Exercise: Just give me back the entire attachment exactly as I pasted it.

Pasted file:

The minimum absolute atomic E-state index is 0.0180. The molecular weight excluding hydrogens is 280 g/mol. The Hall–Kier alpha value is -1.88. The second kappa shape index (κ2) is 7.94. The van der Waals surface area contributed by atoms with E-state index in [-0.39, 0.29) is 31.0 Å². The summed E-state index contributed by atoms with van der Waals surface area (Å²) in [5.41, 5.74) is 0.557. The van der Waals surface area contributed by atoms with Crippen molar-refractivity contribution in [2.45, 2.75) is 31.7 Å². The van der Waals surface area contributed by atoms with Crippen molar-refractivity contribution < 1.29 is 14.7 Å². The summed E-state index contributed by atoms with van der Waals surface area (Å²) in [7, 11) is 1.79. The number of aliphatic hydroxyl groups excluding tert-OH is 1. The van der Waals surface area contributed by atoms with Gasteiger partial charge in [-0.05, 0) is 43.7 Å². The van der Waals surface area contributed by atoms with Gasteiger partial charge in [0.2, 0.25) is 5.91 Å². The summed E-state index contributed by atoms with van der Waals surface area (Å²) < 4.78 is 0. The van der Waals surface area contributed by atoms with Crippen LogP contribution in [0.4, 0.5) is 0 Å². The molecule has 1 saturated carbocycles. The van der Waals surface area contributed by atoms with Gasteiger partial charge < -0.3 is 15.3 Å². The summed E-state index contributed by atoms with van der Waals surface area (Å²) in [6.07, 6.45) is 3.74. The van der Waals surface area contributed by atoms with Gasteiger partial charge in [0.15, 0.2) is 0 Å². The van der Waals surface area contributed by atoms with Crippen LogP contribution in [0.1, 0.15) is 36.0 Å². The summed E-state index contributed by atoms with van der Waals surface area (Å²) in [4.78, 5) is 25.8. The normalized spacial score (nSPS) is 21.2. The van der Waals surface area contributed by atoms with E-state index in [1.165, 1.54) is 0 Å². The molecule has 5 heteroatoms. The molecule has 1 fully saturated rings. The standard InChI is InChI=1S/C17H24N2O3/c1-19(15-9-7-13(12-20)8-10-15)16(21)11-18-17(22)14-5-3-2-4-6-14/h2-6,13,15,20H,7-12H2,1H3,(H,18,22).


The minimum absolute atomic E-state index is 0.0180. The molecular weight excluding hydrogens is 280 g/mol. The Hall–Kier alpha value is -1.88. The second kappa shape index (κ2) is 7.94. The van der Waals surface area contributed by atoms with E-state index in [-0.39, 0.29) is 31.0 Å². The summed E-state index contributed by atoms with van der Waals surface area (Å²) in [5.41, 5.74) is 0.557. The van der Waals surface area contributed by atoms with Crippen molar-refractivity contribution in [2.45, 2.75) is 31.7 Å². The van der Waals surface area contributed by atoms with Crippen molar-refractivity contribution < 1.29 is 14.7 Å². The summed E-state index contributed by atoms with van der Waals surface area (Å²) in [7, 11) is 1.79. The number of aliphatic hydroxyl groups excluding tert-OH is 1. The van der Waals surface area contributed by atoms with Gasteiger partial charge in [-0.05, 0) is 43.7 Å². The van der Waals surface area contributed by atoms with Gasteiger partial charge in [0.2, 0.25) is 5.91 Å². The summed E-state index contributed by atoms with van der Waals surface area (Å²) < 4.78 is 0. The van der Waals surface area contributed by atoms with Crippen LogP contribution in [0.4, 0.5) is 0 Å². The molecule has 1 saturated carbocycles. The van der Waals surface area contributed by atoms with Gasteiger partial charge < -0.3 is 15.3 Å². The summed E-state index contributed by atoms with van der Waals surface area (Å²) in [6.07, 6.45) is 3.74. The van der Waals surface area contributed by atoms with Gasteiger partial charge in [0.15, 0.2) is 0 Å². The van der Waals surface area contributed by atoms with Crippen LogP contribution in [0.1, 0.15) is 36.0 Å². The summed E-state index contributed by atoms with van der Waals surface area (Å²) in [4.78, 5) is 25.8. The normalized spacial score (nSPS) is 21.2. The van der Waals surface area contributed by atoms with E-state index in [1.165, 1.54) is 0 Å². The molecule has 5 heteroatoms. The molecule has 1 fully saturated rings. The standard InChI is InChI=1S/C17H24N2O3/c1-19(15-9-7-13(12-20)8-10-15)16(21)11-18-17(22)14-5-3-2-4-6-14/h2-6,13,15,20H,7-12H2,1H3,(H,18,22).